Eleonor Marcussen

Eleonor Marcussen

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Eleonor Marcussen is a Postdoctoral Fellow in Colonial History at the Centre for Concurrences in Colonial and Postcolonial Studies in the Department of Cultural Sciences. She studied at Uppsala University and Lund University in Sweden before she received her PhD in South Asian History from the South Asia Institute at Heidelberg University in Germany. She is currently on a research leave as an Assistant Professor in History, Department of History and Philosophy, North South University, Bangladesh. She has previously worked as a Junior Research Fellow at the School of Ecology and Environment Studies at Nalanda University in Bihar and New Delhi.

At Heidelberg University I was a member of the research group 'Cultures of Disaster: Shifting Asymmetries Between Societies, Cultures, and Nature from a Comparative Historical and Transcultural Perspective' in the Cluster of Excellence 'Asia and Europe in a Global Context.' Related to the research project, I taught the course 'Natural Disasters in Late Colonial South Asia: Perceptions, Interpretations and Reactions' at the Department of History of the South Asia Institute at Heidelberg University. As an Assistant Professor in History at North South University, I have taught courses on Global/World History and Introduction to World Civilizations.

In my forthcoming book 'Acts of Aid: Politics of Relief and Reconstruction in the Aftermath of the 1934 Bihar-Nepal Earthquake' I examine the organization of relief and reconstruction work by civil society and the state in India in the 1930s. In the field of historical disaster research, my interests span from the perceptions of risk to the introduction of new building technologies and the politicalization of disaster aftermaths. In the context of the growing internationalization of disaster aid in the 1930s, I work on a project about civil society and cooperation between transnational networks in South Asia and Europe.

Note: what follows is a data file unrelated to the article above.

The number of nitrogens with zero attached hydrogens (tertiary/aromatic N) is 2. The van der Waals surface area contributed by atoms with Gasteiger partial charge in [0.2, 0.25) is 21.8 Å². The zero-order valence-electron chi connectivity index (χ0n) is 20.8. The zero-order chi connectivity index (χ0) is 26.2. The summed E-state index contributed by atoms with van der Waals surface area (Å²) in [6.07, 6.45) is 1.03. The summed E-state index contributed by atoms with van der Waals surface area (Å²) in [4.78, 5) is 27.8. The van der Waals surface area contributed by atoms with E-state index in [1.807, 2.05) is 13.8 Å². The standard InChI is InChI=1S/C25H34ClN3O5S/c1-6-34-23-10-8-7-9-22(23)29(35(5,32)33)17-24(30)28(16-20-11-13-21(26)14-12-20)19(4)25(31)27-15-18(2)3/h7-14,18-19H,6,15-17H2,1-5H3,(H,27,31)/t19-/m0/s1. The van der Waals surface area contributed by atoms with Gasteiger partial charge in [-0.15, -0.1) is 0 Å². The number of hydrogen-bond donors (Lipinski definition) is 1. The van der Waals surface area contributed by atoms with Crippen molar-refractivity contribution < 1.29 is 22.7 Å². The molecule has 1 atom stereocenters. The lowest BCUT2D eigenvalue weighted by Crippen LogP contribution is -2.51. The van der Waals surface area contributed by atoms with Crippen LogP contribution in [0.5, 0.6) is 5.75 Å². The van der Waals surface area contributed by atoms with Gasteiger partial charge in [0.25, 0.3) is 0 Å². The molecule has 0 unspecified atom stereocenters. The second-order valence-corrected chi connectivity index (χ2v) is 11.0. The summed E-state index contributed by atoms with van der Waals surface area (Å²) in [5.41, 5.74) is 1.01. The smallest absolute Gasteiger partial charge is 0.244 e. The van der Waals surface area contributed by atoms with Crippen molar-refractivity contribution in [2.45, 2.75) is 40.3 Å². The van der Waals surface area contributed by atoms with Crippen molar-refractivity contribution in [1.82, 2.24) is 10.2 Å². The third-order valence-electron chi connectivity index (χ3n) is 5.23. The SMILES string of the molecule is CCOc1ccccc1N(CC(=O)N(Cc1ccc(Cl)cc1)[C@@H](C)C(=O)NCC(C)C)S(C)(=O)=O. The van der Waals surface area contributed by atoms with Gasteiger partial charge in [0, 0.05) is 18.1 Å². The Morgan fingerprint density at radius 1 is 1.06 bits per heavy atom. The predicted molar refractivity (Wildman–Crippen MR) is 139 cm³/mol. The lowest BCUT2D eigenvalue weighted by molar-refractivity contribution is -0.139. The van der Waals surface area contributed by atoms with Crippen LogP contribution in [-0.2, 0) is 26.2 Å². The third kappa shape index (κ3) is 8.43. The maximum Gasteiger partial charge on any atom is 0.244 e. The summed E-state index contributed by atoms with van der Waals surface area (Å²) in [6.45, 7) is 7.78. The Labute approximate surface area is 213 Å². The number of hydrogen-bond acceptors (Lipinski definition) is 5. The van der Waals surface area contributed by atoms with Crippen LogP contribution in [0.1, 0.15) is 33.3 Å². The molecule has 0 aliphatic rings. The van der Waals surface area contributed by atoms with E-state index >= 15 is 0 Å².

Joseph Stephens was one of many Europeans, mainly Danes and Germans, who bought agrarian lands in the south Sweden county of Småland as the economic crisis marked by poverty and emigration hit the region in the second half of the 19th century. In the late 1860s, Stephens purchased the large iron estate Huseby Bruk outside Växjö after having made a fortune as a railway contractor in colonial India and would come to infuse new life into the estate's business for the next decades. In the research project 'Huseby in the World' (Huseby i Världen) I look at how colonial networks and transfers of knowledge played a role in the development of the iron estate Huseby Bruk during Stephens' time.
When Stephens left India, he kept many documents from the railway construction business and correspondence in the attic at Huseby Bruk, only to be discovered and catalogued at Linnaeus University Library in 2008. Besides the papers of Joseph Stephens, Linnaeus University Library Archives hold a large collection of documents that show the history of Huseby Bruk across many hundred years, including a number of more limited archives of persons with close attachment to the estate during the 19th and 20th centuries. In my research, the papers of Joseph Stephens, his private papers and business documents from India as well as from the subsequent period in Sweden provide an important source for understanding the development of the estate in the larger context of colonial enterprise, industrialization and local economic changes that took place in the second half of the 19th century.


Chapter in book (Refereed)